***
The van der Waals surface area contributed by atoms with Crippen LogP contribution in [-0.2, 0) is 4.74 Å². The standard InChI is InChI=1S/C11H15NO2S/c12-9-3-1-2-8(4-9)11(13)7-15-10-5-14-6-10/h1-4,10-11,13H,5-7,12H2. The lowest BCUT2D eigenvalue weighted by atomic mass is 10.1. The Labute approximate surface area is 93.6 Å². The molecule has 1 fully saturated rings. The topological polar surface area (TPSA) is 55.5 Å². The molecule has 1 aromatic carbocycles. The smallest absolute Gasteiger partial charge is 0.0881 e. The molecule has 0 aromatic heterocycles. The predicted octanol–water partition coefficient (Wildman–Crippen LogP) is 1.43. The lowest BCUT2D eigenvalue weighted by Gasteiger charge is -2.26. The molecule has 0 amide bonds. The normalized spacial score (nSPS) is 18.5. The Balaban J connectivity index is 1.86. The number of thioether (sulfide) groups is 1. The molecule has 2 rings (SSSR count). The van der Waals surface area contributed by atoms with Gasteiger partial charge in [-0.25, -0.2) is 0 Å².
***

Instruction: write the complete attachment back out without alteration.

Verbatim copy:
The van der Waals surface area contributed by atoms with Crippen LogP contribution in [-0.2, 0) is 4.74 Å². The standard InChI is InChI=1S/C11H15NO2S/c12-9-3-1-2-8(4-9)11(13)7-15-10-5-14-6-10/h1-4,10-11,13H,5-7,12H2. The lowest BCUT2D eigenvalue weighted by atomic mass is 10.1. The Labute approximate surface area is 93.6 Å². The molecule has 1 fully saturated rings. The topological polar surface area (TPSA) is 55.5 Å². The molecule has 1 aromatic carbocycles. The smallest absolute Gasteiger partial charge is 0.0881 e. The molecule has 0 aromatic heterocycles. The predicted octanol–water partition coefficient (Wildman–Crippen LogP) is 1.43. The lowest BCUT2D eigenvalue weighted by Gasteiger charge is -2.26. The molecule has 0 amide bonds. The normalized spacial score (nSPS) is 18.5. The Balaban J connectivity index is 1.86. The number of thioether (sulfide) groups is 1. The molecule has 2 rings (SSSR count). The van der Waals surface area contributed by atoms with Gasteiger partial charge in [-0.25, -0.2) is 0 Å².